For this virtual exhibition, over three decades of work by the artist Dahn Hiuni have been curated into a portfolio conceptualizing, representing, and responding to the AIDS epidemic, as well as an archive of supporting primary documents.


Hiuni prefaces his exhibition with the first New York Times story about the disease, buried on page 20 of section A. The article describes an outbreak with an unknown cause and an unclear path of contagion that emerged primarily in New York City and San Francisco amongst homosexual men, with the added commentary that many of these gay patients had also been treated for STDs and were habitual users of recreational illegal drugs. Hiuni also includes Scott Calonico’s 2015 short film “When AIDS was Funny,” which is a chilling compilation of audio recordings of White House Press briefings from 1982 to 1985 in which Press Secretary Larry Speakes responded to years of urgent questions about AIDS with smug chortling and homophobic double entendres. As a postscript, the artist helpfully includes more recent archives of documents commemorating forty years of AIDS, including pedagogical materials for contemporary education.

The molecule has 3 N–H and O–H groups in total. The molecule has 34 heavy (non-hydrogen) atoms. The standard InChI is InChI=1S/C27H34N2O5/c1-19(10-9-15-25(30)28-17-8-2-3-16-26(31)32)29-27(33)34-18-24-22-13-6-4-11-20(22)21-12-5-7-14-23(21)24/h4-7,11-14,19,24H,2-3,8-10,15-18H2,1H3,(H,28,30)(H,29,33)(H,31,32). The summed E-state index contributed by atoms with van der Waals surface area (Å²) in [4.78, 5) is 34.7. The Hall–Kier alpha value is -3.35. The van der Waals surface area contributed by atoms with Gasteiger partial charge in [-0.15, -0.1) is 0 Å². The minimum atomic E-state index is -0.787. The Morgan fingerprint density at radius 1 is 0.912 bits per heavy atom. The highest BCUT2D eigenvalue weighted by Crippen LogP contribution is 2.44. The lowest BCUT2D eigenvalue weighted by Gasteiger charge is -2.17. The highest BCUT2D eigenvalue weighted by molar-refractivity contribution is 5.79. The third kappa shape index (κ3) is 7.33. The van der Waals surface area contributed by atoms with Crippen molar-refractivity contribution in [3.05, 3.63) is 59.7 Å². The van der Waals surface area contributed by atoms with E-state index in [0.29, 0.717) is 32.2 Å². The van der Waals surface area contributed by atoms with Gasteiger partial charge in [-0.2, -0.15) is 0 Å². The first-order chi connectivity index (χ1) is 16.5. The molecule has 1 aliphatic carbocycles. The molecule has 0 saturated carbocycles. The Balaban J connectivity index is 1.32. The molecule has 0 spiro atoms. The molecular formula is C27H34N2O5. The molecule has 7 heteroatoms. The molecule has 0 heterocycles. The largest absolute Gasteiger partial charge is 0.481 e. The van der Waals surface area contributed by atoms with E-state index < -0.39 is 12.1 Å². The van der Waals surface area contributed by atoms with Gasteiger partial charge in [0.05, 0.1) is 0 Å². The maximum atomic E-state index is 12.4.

Hiuni began as an abstract artist, but the looming face of the epidemic marked his transition from a painter to an artist-activist in the late 1980s; when you are afraid that you and everyone you love are going to die, how can you make a painting ever again. In this shift, I am reminded of the work of the Mexican artist Teresa Margolles responding to the overwhelming violence of narcotrafficking in Mexico in more recent times. Selected to represent Mexico in the 2009 Venice Biennale, Margolles produced an installation and a series of public interventions and performances in the Palazzo Rota Invancich dealing with death and violence and the social and economic inequalities underlying these conditions. Using crime scenes and the streets as her artistic materials, the artist presented tapestries soaked in the blood of victims, and at all hours in which the galleries were open, a cleaning woman slowly mopped the floors with the water used to wash the corpses that filled the morgues in Mexico City. The piece was titled simply, How can we talk about anything else.